Copy, cut and paste: How does this shape what we know?

Funding year: 
2013
Duration:
2 years
Organisation: 
University of Waikato
Sector: 
Post school sector
Project start date: 
January 2013
Project end date: 
March 2015
Principal investigator(s): 
Dr. Elaine Khoo
Research team members: 
Assoc Prof Craig Hight, Dr Rob Torrens and Prof Bronwen Cowie

 

Project Description

Software is not neutral. It comes with social and cultural assumptions that afford particular actions while constraining others. This project investigated the notion of software literacy, how it develops and impacts on the teaching, learning and student experience of knowledge generation, communication, critique and use in engineering and media studies.

Aims

We define software literacy as the expertise involved in selecting, using and critiquing the software when this is used to achieve particular goals. We hypothesised that there exists three progressive tiers of development towards software literacy. This research aimed to explore, examine and theorise on how the notion of software literacy is understood, developed and applied in tertiary teaching-learning contexts and the extent this understanding is useful when translated into new contexts of learning with and through software. This aim was translated into the following question:


•  To what extent and how does student software literacy develop and impact on the teaching and learning of discipline specific software in formal tertiary teaching settings?

There were two phases in this exploratory study designed to address this question.+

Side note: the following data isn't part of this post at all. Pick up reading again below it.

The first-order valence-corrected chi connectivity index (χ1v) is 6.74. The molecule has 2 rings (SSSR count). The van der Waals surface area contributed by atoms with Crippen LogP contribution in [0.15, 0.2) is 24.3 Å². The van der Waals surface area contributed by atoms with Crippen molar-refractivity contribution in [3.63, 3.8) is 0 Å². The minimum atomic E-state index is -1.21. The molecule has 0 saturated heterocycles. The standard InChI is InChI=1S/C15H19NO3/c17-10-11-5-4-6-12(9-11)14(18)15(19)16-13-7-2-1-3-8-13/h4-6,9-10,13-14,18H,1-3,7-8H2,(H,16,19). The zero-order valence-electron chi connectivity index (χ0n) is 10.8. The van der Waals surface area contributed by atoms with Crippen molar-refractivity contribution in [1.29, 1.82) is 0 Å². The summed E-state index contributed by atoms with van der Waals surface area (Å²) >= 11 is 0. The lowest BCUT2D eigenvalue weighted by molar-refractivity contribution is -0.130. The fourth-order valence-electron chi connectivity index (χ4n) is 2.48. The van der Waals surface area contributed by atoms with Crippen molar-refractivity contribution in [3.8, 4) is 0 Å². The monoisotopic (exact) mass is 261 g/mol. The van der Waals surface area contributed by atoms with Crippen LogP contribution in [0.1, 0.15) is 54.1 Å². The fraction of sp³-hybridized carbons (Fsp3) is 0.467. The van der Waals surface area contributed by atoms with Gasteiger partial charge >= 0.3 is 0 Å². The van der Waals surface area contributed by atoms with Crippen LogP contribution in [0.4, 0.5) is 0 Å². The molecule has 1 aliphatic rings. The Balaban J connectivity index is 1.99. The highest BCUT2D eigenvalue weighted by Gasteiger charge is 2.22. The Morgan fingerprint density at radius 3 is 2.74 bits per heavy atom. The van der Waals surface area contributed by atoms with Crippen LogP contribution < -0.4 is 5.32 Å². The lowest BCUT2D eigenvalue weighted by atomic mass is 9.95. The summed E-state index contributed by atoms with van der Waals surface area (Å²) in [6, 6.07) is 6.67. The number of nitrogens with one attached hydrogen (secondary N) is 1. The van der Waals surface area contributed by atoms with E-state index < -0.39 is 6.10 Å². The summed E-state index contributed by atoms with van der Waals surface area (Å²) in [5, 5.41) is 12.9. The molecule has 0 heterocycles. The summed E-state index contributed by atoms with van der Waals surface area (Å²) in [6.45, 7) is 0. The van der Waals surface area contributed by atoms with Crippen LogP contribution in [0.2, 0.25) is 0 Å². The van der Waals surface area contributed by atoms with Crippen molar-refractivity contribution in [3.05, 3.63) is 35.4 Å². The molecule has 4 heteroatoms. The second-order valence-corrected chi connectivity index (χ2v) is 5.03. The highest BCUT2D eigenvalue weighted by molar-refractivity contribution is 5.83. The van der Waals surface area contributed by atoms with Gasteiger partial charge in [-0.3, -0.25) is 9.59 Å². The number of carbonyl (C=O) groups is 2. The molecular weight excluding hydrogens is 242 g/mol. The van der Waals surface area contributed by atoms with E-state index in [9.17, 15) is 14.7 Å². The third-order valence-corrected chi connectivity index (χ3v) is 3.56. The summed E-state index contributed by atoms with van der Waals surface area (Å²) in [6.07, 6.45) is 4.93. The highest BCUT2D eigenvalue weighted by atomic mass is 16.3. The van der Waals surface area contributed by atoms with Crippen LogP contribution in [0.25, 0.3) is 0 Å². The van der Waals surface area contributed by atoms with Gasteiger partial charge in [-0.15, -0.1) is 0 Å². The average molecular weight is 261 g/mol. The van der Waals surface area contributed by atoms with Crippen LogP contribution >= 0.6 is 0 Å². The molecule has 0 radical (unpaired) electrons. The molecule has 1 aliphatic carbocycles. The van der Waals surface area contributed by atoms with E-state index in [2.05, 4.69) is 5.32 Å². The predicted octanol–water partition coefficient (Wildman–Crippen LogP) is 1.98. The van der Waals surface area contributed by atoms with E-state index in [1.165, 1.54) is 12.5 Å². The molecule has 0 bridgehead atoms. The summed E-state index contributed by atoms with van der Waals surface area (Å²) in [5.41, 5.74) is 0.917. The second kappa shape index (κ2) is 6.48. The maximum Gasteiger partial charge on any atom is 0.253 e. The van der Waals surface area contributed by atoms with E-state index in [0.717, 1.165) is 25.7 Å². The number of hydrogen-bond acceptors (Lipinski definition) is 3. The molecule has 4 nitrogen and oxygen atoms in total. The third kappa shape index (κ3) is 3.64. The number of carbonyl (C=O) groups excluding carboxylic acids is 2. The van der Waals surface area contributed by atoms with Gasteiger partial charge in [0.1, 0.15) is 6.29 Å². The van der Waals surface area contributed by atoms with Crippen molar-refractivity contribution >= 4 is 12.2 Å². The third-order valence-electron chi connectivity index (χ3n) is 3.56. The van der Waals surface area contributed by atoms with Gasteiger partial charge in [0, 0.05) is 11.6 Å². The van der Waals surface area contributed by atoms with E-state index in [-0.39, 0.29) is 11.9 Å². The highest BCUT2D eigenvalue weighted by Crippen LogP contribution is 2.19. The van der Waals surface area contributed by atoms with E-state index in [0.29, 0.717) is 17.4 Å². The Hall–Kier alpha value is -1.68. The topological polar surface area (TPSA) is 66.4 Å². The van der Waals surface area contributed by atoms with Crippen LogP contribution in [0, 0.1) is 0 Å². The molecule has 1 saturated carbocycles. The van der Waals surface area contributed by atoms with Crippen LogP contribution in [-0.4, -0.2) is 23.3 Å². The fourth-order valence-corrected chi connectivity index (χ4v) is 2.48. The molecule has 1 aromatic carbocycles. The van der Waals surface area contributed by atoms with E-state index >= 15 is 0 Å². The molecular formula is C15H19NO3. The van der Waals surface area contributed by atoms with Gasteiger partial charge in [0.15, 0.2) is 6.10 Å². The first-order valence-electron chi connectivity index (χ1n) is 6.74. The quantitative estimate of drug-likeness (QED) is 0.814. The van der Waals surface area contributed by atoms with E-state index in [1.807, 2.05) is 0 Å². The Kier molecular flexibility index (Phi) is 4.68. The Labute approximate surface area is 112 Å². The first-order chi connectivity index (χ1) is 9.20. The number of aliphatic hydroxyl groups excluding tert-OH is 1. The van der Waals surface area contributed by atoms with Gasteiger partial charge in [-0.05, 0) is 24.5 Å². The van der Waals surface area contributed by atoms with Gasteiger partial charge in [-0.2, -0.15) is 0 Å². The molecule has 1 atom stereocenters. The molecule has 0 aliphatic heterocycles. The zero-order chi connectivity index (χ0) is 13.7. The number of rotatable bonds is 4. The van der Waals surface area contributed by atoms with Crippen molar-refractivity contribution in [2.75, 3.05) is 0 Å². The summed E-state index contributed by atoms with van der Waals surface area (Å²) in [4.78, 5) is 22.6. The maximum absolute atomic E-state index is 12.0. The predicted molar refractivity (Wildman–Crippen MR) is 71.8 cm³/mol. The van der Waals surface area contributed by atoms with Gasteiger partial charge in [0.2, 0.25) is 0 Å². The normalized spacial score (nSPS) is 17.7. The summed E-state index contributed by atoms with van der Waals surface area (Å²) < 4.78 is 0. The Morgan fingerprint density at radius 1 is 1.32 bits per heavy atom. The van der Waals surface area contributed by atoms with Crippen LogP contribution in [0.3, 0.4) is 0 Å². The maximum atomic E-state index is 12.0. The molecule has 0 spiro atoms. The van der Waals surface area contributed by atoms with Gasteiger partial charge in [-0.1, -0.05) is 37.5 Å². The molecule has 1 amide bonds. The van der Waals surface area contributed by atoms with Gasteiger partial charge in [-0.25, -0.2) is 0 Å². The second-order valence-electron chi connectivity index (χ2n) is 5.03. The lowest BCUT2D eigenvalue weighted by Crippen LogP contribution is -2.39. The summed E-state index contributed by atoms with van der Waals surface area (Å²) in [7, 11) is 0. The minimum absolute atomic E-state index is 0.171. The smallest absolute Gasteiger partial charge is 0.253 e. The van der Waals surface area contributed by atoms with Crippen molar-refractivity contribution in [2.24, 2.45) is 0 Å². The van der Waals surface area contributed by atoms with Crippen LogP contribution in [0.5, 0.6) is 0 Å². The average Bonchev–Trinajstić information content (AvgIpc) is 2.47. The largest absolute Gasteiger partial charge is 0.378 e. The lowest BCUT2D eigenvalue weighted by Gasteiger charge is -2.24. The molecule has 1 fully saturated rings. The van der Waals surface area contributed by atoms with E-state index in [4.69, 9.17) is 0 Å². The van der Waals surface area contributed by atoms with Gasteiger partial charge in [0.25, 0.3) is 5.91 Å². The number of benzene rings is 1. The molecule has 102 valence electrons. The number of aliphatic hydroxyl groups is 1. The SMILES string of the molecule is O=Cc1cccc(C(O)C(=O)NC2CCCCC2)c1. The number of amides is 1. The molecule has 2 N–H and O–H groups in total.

Phase 1 sought to explore and understand the ways lecturers and students become aware of and develop software literacy understandings and skills about PowerPoint. PowerPoint had been selected as a focus as it is commonly used and therefore assumed that students, irrespective of their backgrounds, will have some experience with PowerPoint. PowerPoint thus provided an inclusive context for discussing the role of software in affording and constraining student opportunities to learn.

Phase 2 examined how discipline-specific software literacy developed in a formal learning environment and the extent this development fitted with our hypothesised model.

Why is this research important?

Copy, cut and paste are functions naturalised and embedded across different software but are poorly understood as tools that shape our engagement with knowledge, culture and society in the 21st Century. Most people develop proficiency with ubiquitous software packages informally through everyday engagement. Tertiary students are assumed to be able to translate this informally developed knowledge and skills into formal settings to successfully accomplish learning tasks and process. Emerging evidence internationally and locally indicate a dearth in this digital generation’s basic academic literacy skills for successful learning despite their technological competency. This research is important to investigate how students acquire knowledge and skills to use software and the extent they are able to apply and extend these to successfully learn and act in formal tertiary learning contexts.

What did

Multiple data sources were will be collected through

  • lecturer interviews and peer reflexive workshop;
  • observations of lectures and labs;
  • online student survey;
  • student focus groups; 
  • student produced work; and
  • ongoing informal interviews with lecturers and students.

Analysis

A collaborative team approach to data analysis was adopted to identify patterns, seek explanations for unique findings and ensure collective commitment to emergent findings and their on-going refinement. Within-case and cross-case analyses were conducted to identify software literacy skills and understandings unique to and common across each discipline. Multiple data sources were integrated in the analysis process to develop themes and the lecturer case studies. Overall, the iterative and collaborative data analysis process was intended to add rigour and credibility in the research.

Project team: (L to R) Craig Hight, Rob Torrens, Elaine Khoo and Bronwen Cowie

Project Contact

Elaine Khoo
Wilf Malcolm Institute of Educational Research (WMIER)
Faculty of Education
The University of Waikato
Private Bag 3105
Hamilton, 3240
 ekhoo@waikato.ac.nz

 

Outputs